Posters have been an advertisement source for years and years. Many early musical performances were promoted with handbills and leaflets. In the early 19th century, performances were promoted on black and white letterpress posters. There are arguably many eras of concert posters, but this article will focus on the eras that start right after World War II.
The music touring and recording industry grew quickly after World War II. Big band, R&B, and, country musical acts were playing in ballrooms, theaters, and nightclubs across the country. As one can imagine, there became an increased demand for advertising materials. These early styles of concert posters were created in the boxing style, a “no-frills” type of design
Music Genres: Rock n’ Roll, Blues, R&B, Jazz, Big Band, Country
Poster Style: Simple block lettering with unadorned photographs of the performers. Often printed on cardboard. 1-2 colors.
Dimensions: 14″ x 22″
Values & Rarity: Small quantities. Rare to find these posters in mint condition. Were designed to go up on phone poles outside of venues. Life expectancy was about three weeks.
Notable Artists/Printers: Globe Poster Company, Hatch Show Print, Murray Poster, Posters Inc.
Psychedelic concert posters are the most desirable concert posters of all eras. Highly sought after, these posters are often replicated and can sell for thousands of dollars. This era is considered the height of the concert poster art era. This era ran, roughly, from the mid-1960s to the mid-1970s.
Music Genres: Folk, Bluegrass, Rock
Poster Style: Bubbled, flowing letters. Words merged with bizarre images. Loud colors. Highly distorted visuals.
Dimensions: Poster (11″ x 17″), Handbill (8.5″ x 11″), and Postcard
Values & Rarity: Produced in small quantities. Original printings are more valuable than reprints. Bill Graham numbered posters were often limited editions and will be worth more. It should be close to mint condition as possible. Tears, folds, trimmed edges can reduce the value. Ensure you can guarantee the authenticity of the poster and know the provenance of the poster.
Notable Artists/Printers: Rick Griffin, Wes Wilson, Stanley Mouse, Alton Kelley, Victor Moscoso
Punk concert posters couldn’t have been more different from psychedelic posters. The gritty, caustic black and white posters that were often shocking and rough embodied the anti-establishment movement of this era.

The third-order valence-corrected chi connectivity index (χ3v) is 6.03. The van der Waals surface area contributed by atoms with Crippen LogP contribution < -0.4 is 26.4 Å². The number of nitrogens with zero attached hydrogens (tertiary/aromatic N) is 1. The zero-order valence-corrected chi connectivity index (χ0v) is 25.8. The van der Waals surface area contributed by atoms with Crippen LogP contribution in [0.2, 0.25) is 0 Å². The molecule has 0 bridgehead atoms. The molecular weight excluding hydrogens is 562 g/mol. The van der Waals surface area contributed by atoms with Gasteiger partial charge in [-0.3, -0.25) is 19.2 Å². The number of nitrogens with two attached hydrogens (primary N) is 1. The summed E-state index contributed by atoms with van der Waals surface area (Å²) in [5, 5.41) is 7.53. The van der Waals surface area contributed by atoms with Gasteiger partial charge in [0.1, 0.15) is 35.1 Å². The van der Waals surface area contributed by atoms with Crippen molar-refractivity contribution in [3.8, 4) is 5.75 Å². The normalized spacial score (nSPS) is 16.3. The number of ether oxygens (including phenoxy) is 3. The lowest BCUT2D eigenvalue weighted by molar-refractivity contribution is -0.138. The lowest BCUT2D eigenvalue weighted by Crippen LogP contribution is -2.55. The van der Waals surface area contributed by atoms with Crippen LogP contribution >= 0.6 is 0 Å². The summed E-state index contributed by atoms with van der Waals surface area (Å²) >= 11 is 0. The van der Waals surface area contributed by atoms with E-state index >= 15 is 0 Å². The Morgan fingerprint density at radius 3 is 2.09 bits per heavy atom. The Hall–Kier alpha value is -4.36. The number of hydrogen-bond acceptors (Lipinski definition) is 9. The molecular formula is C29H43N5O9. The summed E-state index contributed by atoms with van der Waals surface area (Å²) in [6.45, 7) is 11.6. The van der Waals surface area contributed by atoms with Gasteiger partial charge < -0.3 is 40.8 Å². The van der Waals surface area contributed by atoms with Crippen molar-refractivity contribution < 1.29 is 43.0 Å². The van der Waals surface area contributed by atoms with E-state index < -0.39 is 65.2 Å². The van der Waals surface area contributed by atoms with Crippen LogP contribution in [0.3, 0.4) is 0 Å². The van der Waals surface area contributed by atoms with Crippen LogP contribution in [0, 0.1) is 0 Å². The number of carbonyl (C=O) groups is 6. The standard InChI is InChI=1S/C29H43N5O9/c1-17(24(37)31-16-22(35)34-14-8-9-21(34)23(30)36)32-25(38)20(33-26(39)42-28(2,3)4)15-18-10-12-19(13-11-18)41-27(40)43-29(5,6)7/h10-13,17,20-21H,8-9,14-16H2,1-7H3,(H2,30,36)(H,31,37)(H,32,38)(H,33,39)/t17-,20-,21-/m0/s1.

Music Genres: Punk
Poster Style: Black & white. Funny, odd, and politically motivated artwork. Collage work. Loud and messy. DIY-ransom note typographical style.
Dimensions: Handbill (8.5″ x 11″)
Values & Rarity: Produced in small quantities. Good condition punk posters are rare. They were stapled or taped to telephone poles and then disposed of for the next set of posters. As you might imagine, that makes preserved copies (and not reprints) hard to find.
Notable Artists/Printers: Raymond Pettibon, Jamie Reid, Art Chantry, Mabuhay Gardens
New Wave Era
New Wave concert posters were a suburban version of punk concert posters and were a successor to punk posters.
Music Genres: Garage rock, new wave
Poster Style: Primary shapes, bright colors, patterns, and layering. Witty imagery.
Dimensions: Handbill (8.5″ x 11″)
Values & Rarity: Produced in small quantities. Like punk, these posters were stapled up and used to promote concerts and then were trashed.
Notable Artists/Printers: Tim Barrett, John Seabury, David Barker, Su. Suttle
Music Genres: Alternative rock, grunge rock,
Poster Style: Many silkscreened, interesting, and at times bizarre modern art. Utilized the psychedelic style of the ’60s with a modern twist
Dimensions: Poster (11″ x 17″)
Values & Rarity: Produced in limited quantities.
Notable Artists/Printers: Mike King, Frank Kozik, Emek, Mark Arminski, Chuck Sperry
This brief guide will help you navigate the eras of concert posters. Keep on the lookout for a deeper dive into each era in the coming weeks and read all about concert poster grading here!